A great piece by Frederic Filloux at Monday Note (from forever ago) asks this same question.
I say, why not, especially with publicly available data? From what I’ve seen, reporters and producers go through massive amounts of data to write the story, discarding much to get to the heart and and bare bones of the story.
And it’s not like there’s a huge shortage of data either. Data.gov just launched, providing many datasets collected by the federal government that everyone can access. I also like this piece about the top committed crimes in the U.S. from GOOD mag, based on a 2008 data report from the FBI.
From what I’ve seen, (local) news outlets don’t have the manpower or the time to churn this data into something presentable and interesting to the average reader/viewer. While I interned this summer, one of our reporters was doing this huge healthcare package divided up over multiple casts (during the town hall crazyness that went on) and wanted something different and special which included video, charts and the like.
Normally, there’s only one Web producer that churns out broadcast copy into Web-friendly formats. That night, it was me, the intern, doing all of that while the producer worked on the reporter’s special project all night. And it wasn’t even a sweeps story.
Later that day, we talked about how it would be easier if there was another person who could handle all those add-ons to reporter projects (and create some of their own).
So here’s my new, made-up position that can handle that job, the interactives and data specialist. It’s a position that’s part news Web producer, part writer and part designer, which incidentally sounds like my dream job.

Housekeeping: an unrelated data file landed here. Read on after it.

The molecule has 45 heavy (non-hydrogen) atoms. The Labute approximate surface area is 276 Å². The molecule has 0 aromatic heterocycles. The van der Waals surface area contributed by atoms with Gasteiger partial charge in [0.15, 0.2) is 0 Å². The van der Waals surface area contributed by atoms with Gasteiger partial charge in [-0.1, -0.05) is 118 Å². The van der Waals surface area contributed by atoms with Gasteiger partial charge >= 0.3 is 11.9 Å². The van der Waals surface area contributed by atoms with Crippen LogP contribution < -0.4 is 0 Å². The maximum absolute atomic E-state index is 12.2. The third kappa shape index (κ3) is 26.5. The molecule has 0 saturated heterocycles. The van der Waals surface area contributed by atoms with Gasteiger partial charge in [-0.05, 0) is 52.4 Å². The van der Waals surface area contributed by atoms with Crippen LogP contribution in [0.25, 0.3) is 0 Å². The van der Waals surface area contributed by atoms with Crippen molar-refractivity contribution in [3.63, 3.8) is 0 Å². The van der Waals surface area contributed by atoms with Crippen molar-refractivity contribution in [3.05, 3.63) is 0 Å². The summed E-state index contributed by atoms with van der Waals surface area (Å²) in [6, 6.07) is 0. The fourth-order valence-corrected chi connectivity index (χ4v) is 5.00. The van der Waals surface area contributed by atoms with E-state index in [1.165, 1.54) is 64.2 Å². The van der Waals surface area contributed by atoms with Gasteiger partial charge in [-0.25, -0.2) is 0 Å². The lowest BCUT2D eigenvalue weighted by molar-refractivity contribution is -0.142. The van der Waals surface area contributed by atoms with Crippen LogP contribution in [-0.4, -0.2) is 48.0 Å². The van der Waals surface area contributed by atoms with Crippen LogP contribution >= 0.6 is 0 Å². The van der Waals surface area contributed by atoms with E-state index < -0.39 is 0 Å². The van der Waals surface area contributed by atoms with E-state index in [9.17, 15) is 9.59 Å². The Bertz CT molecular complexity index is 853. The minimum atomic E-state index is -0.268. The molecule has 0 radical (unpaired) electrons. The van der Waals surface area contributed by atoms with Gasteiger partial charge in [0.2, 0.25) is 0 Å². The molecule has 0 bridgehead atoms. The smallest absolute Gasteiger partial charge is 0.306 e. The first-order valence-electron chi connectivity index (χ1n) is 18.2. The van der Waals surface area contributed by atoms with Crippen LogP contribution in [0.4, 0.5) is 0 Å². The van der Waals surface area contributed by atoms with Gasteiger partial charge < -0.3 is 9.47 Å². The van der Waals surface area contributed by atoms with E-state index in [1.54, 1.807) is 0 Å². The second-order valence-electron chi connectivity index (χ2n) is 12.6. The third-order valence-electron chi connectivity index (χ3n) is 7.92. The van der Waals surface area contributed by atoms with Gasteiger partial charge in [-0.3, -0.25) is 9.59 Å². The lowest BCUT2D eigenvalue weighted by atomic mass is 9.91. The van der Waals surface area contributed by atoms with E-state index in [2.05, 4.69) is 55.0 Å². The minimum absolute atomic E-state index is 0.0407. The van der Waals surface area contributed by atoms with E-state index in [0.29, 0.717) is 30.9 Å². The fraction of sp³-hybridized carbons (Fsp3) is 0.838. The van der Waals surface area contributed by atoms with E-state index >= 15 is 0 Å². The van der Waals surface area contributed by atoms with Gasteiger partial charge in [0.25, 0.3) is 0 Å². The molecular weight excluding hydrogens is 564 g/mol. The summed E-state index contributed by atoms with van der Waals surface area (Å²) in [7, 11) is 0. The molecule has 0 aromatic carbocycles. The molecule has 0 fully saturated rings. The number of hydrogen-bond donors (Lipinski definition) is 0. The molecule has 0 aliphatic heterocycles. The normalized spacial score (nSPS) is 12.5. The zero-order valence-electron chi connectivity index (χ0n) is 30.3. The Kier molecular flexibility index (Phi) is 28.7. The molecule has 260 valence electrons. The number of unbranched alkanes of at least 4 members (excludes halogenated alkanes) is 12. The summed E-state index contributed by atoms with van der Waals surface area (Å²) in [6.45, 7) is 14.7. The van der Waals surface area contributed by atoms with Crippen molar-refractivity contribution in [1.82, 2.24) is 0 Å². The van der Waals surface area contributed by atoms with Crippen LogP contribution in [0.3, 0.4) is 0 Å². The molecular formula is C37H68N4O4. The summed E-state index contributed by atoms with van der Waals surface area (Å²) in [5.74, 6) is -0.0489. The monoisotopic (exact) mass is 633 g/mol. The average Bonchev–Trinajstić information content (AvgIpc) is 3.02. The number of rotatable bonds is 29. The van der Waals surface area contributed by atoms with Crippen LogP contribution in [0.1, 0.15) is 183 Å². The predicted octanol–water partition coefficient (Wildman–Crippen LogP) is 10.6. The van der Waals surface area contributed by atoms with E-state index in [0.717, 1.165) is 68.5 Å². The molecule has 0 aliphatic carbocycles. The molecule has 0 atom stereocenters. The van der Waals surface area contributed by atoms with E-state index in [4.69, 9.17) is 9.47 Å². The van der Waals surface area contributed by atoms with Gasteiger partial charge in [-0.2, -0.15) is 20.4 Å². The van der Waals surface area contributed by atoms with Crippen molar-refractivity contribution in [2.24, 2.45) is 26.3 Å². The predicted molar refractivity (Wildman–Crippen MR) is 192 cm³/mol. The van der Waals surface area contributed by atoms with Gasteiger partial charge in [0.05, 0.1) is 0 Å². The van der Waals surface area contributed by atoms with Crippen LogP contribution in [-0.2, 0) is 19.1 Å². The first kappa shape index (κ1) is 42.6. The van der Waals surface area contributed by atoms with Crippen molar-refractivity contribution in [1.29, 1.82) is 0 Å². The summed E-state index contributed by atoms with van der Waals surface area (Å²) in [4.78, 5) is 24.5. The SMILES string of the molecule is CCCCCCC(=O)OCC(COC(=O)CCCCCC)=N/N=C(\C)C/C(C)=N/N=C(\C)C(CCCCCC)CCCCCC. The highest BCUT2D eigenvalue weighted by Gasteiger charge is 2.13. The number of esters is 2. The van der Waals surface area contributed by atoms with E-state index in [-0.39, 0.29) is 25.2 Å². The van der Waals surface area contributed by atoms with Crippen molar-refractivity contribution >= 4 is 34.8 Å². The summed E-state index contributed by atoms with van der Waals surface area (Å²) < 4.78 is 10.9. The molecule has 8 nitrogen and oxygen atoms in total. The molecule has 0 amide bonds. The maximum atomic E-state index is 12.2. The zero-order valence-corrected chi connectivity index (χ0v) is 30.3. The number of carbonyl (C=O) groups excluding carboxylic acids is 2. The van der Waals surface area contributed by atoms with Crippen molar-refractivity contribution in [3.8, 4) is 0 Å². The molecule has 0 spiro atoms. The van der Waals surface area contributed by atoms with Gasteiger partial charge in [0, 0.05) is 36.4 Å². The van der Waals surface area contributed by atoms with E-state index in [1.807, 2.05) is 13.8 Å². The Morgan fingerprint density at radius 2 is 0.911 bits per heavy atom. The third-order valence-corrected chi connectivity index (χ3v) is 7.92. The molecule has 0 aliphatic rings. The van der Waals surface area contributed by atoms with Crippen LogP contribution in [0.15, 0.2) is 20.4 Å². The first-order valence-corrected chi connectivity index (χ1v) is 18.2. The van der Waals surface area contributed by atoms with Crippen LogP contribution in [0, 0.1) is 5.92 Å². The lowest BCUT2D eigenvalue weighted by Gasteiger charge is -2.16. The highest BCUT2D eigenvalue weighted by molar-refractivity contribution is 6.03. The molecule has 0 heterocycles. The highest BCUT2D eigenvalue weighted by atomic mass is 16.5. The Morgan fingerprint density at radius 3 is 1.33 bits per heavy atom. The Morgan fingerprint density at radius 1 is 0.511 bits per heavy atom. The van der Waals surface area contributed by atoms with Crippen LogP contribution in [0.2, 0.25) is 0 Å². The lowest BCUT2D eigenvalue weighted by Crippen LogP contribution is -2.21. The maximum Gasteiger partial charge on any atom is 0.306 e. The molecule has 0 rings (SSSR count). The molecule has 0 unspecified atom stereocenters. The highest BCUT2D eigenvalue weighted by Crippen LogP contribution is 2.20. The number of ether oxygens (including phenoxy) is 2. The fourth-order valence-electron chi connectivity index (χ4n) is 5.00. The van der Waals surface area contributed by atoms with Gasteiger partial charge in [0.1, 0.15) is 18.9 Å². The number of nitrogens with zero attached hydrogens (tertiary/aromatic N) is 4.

There are so many other stories that would be more illuminated and contextualized with infographics, timelines, links to previous coverage and related stories, Flash explainers for complicated issues. All of these can be built from data.
I’m not saying that data will save journalism singlehandedly (mostly because people have different definitions of journalism and opinions on whether journalism is even dying or already cold in the ground, etc). I’m saying it wouldn’t hurt it.
As for turning data into some sort of business model, Filloux gives Bloomberg as an example (first providing a grip of data in real-time for financial professionals from their Bloomberg terminals before turning into one of the biggest and most respected names in financial news).
I’m not sure if viewers would want to pay more for extra Flash graphics and such, but I think it would definitely generate more reader/viewership, because they’d be giving them *more* than what they might find in the pages or on the newscast. As a Web user, I’d go to the site that has all the cool graphics that help me understand and care about the story.
But maybe that’s just me.